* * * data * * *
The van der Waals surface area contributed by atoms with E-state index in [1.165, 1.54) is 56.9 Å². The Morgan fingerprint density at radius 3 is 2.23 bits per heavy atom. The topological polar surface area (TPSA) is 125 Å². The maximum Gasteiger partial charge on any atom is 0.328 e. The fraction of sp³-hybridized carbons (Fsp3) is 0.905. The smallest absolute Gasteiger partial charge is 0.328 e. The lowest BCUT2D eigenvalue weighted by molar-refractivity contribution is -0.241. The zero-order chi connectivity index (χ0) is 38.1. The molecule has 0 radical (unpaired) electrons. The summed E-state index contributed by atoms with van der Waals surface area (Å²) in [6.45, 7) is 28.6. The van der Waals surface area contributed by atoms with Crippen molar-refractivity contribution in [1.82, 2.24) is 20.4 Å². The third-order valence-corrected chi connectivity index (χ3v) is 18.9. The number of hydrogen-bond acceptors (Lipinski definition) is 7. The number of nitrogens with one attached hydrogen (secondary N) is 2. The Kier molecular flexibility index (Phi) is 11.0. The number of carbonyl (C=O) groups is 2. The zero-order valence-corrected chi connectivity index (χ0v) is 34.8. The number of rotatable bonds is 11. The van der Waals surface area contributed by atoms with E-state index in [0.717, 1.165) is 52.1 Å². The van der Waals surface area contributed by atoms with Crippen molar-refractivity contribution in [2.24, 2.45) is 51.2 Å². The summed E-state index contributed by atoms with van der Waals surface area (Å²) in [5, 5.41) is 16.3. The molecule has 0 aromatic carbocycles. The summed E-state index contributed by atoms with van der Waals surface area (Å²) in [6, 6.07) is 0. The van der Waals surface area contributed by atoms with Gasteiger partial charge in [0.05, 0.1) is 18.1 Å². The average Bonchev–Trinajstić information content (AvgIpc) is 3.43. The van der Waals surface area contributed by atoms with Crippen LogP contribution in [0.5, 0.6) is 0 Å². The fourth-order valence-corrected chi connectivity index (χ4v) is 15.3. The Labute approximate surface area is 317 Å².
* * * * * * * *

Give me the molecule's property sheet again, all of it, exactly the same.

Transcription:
The van der Waals surface area contributed by atoms with E-state index in [1.165, 1.54) is 56.9 Å². The Morgan fingerprint density at radius 3 is 2.23 bits per heavy atom. The topological polar surface area (TPSA) is 125 Å². The maximum Gasteiger partial charge on any atom is 0.328 e. The fraction of sp³-hybridized carbons (Fsp3) is 0.905. The smallest absolute Gasteiger partial charge is 0.328 e. The lowest BCUT2D eigenvalue weighted by molar-refractivity contribution is -0.241. The zero-order chi connectivity index (χ0) is 38.1. The molecule has 0 radical (unpaired) electrons. The summed E-state index contributed by atoms with van der Waals surface area (Å²) in [6.45, 7) is 28.6. The van der Waals surface area contributed by atoms with Crippen molar-refractivity contribution in [1.82, 2.24) is 20.4 Å². The third-order valence-corrected chi connectivity index (χ3v) is 18.9. The number of hydrogen-bond acceptors (Lipinski definition) is 7. The number of nitrogens with one attached hydrogen (secondary N) is 2. The Kier molecular flexibility index (Phi) is 11.0. The number of carbonyl (C=O) groups is 2. The zero-order valence-corrected chi connectivity index (χ0v) is 34.8. The number of rotatable bonds is 11. The van der Waals surface area contributed by atoms with E-state index in [0.717, 1.165) is 52.1 Å². The van der Waals surface area contributed by atoms with Crippen molar-refractivity contribution in [2.24, 2.45) is 51.2 Å². The summed E-state index contributed by atoms with van der Waals surface area (Å²) in [5, 5.41) is 16.3. The molecule has 0 aromatic carbocycles. The summed E-state index contributed by atoms with van der Waals surface area (Å²) in [6, 6.07) is 0. The van der Waals surface area contributed by atoms with Gasteiger partial charge in [0.05, 0.1) is 18.1 Å². The average Bonchev–Trinajstić information content (AvgIpc) is 3.43. The van der Waals surface area contributed by atoms with Crippen LogP contribution in [0.5, 0.6) is 0 Å². The fourth-order valence-corrected chi connectivity index (χ4v) is 15.3. The Labute approximate surface area is 317 Å².